Once you learn to prioritise your debt, planning and scrutinising through it will come easy
Notwithstanding more pressing issues such as home/student/automobile loans, many adults, old and young alike, often find themselves being sucked into the familiar yet terrifying whirlpool called debt. Daily habits that initially seem inconsequential, such as your precious weekend Netflix account or buying lunch at work five days a week, could end up culminating into an avalanche hard to avoid, especially if you are already in debt. Here are a few ways in which we can get through such grim situations together.
1. First of all, change your habits. Re-evaluate necessities, eradicate practices that hamper your way to paying off debt. Lessen those shopping sprees, switch to water from coffee, cut down on the weekend getaways. Most importantly, devote some time every day to thinking about your expenses, and how you can spend money in a way that will not add to your debt. Ask yourself what you can change without sacrificing your everyday lifestyle too much, and adjust accordingly.
2. Create a budget. "The first step to solving your debt problem is to establish a budget," writes former U.S. News contributor David Bakke. Chalk out all your possible solutions and scrutinise these categories thoroughly to find out exactly where you can minimise costs. Scaling back on spending, as harsh as it may sound, is one of the first steps to get a headstart in pushing yourself out of the debt-hole.
3. List out all your debt and include clear headings: the name of your debt, (loan number, or the like) the type of debt (student loan, car loan, etc.) balance, interest rate, and the due date for payment. Make sure you aren’t missing any, because figuring out that you’ve forgotten a couple debts wouldn’t be a fun surprise when you’re halfway into your journey! Adequate planning is crucial. Remember, if you don’t have a proper strategy for paying off your debt, you’re not going to make much progress.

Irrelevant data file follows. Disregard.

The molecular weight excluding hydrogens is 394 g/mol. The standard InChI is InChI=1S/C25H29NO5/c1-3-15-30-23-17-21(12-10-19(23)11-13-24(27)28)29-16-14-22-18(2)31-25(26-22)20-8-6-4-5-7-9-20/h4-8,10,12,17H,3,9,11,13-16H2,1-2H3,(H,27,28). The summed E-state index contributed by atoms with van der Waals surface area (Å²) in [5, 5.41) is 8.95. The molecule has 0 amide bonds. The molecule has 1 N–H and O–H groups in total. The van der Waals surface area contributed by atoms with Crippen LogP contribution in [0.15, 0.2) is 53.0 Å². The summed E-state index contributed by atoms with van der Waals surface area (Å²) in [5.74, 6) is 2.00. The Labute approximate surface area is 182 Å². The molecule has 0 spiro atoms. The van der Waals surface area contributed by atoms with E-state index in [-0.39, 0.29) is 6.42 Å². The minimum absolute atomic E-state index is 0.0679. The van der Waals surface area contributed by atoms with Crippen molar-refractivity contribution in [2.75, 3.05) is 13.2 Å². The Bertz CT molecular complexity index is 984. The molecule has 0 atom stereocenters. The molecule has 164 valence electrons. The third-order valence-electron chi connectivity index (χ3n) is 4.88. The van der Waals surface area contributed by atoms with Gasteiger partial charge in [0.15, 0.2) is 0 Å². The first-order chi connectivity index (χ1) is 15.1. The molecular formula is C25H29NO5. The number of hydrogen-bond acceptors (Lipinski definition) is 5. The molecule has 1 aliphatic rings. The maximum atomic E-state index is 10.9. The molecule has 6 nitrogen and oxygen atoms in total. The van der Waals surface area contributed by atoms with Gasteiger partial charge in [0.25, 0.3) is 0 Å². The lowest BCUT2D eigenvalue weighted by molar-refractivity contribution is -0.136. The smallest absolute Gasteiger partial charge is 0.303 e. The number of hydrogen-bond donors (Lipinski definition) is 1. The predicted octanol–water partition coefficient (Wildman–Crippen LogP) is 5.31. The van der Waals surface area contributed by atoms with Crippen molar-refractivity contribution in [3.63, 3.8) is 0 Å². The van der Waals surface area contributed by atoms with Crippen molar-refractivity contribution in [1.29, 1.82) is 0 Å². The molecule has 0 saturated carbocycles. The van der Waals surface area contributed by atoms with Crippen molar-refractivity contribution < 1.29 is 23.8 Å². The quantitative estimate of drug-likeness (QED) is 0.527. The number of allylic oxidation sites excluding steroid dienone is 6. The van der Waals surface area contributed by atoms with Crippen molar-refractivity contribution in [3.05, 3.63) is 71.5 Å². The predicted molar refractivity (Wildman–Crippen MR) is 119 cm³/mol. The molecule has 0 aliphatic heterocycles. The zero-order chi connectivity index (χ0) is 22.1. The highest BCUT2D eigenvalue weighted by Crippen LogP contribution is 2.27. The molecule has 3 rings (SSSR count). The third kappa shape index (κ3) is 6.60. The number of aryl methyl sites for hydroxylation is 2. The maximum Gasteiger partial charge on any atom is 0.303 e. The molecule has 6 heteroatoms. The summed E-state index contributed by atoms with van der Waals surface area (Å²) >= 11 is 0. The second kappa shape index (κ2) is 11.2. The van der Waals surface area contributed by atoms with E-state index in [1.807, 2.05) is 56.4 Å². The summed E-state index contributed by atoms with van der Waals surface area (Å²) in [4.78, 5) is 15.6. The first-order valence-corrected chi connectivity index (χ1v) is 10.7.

4. If you have a “high-stress” debt that is causing you an immense amount of worry, pay it off first. It will be a relief to have this first great burden off your head, and will provide a great amount of motivation for you to progress further with your plan.
5. Choose: should you pay a debt off using the avalanche or snowball method (or a combination of the two)? Make sure your strategies are fool-proof so that they do not backfire and end up tumbling you into greater distress.
6. Always have an emergency fund ready. This is extremely crucial, but not for you to dip into every now and then to fund your spa sessions! You might have an unexpected medical expense to deal with one fine day, which will cause you to make only minimum payment on your debt. Such unexpected expenses are the reason to diligently cultivate your emergency fund, and having extra funds set aside means you have less of a chance of ending up in more debt than you started with.
7. Halt your credit card spending. “Remove all credit cards from your wallet and leave them at home when you go shopping,” advises former contributor Sabah Karimi. "Even if you earn cash back or other rewards with credit card purchases, stop spending with your credit cards until you have your finances under control," she writes.
8. Try to avoid future debt. One of the biggest goals while paying off debt should be starting and building a savings account, which will come in handy the next time your car breaks down. Begin by saving between 10 per cent to 30 per cent of your income, but if that’s not possible, then start even smaller, and simply do your best to get into the habit of saving.
What’s important is that you learn to prioritise your debt. Once you get the hang of that, planning and scrutinising will come easy. Assign your debt the importance it needs, and start to pay it off slowly. Remember not to let it get the better of you. You are stronger than it is.